Tuesday, May 31, 2011

The Legacy Issue

Much of the work we do as architects involves dealing with the dreaded "legacy systems". Of course legacy actually means the last system built, not one that is necessarily 5, 10, 20 or more years old. As soon as a system goes into production it is basically "legacy". As soon as new features get added that legacy system gets harder to maintain and  more difficult to understand; entropy (in the sense of an expression of disorder or randomness) sets in.

Apple have recently been in the news again for the wrong reasons because some of the latest iPod's do not work with previous versions of Mac OSX. Users have been complaining that they are being forced to to upgrade to the latest version of OSX in order to get their shiny new iPods to work. To make matters worse however Apple do support the relatively ancient version of Windows XP. Apple have always taken a fairly hard line when it comes to legacy by not supporting backwards compatibility particularly well when their OS gets upgraded. The upside is the operating systems does not suffer from the "OS bloat" that Windows seems to (the last version of OSX actually had a smaller footprint than the previous version).

As architects it is difficult to focus both on maintaining legacy systems and also figuring out how to replace them. As Seth Godin says:"Driving with your eyes on the rearview mirror is difficult indeed". At some point you need to figure out whether it is better to abandon the legacy system and replace it or soldier on supporting an ever harder to maintain system. There comes a point where the effort and cost in maintaining legacy is greater than that needed to replace the system entirely. I'm not aware of any formal methods that would help answer this particularly hard architectural decision but it's one I think any architect should try and answer before embarking on a risky upgrade program that involves updating existing systems.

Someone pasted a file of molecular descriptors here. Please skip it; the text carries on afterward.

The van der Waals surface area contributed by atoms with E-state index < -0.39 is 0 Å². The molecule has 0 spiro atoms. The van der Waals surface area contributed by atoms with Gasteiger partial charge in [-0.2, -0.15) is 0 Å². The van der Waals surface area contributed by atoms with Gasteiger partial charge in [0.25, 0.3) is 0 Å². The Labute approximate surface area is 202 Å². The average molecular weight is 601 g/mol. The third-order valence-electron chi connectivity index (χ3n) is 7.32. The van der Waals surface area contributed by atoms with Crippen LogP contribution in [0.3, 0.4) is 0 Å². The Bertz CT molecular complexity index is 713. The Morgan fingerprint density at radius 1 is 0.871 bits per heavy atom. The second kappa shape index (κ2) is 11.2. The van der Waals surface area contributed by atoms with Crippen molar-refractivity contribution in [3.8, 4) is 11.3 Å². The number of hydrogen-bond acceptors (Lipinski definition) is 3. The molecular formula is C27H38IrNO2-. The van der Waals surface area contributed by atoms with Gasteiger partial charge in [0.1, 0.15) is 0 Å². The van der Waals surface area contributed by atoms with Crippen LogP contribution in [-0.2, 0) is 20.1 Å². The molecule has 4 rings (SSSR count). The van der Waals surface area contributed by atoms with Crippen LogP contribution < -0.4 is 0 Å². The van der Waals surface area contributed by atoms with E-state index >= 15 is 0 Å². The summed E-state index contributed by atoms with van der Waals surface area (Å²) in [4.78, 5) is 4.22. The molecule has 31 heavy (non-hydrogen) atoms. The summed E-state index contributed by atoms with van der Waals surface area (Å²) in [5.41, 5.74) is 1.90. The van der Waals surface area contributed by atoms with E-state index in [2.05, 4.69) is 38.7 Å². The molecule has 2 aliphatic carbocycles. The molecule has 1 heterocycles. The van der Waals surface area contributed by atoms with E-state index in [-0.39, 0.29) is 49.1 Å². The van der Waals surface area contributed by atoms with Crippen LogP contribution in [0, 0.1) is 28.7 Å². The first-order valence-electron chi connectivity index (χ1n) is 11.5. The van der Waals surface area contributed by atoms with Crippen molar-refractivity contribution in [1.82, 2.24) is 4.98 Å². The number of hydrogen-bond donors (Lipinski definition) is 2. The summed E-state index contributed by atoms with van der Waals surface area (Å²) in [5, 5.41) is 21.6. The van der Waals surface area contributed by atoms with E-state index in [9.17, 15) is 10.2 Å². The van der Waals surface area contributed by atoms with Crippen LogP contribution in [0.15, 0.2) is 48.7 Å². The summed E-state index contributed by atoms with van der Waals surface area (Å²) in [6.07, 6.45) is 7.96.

Thursday, May 26, 2011

Ethics and Architecture

If you've not seen the BBC2 documentary All Watched Over By Machines of Loving Grace catch it now on the BBC iPlayer while you can (doesn't work outside the UK unfortunately). You can see a preview of the series (another two to go) on Adam Curtis' (the film maker) web site here. The basic premise of the first programme is as follows.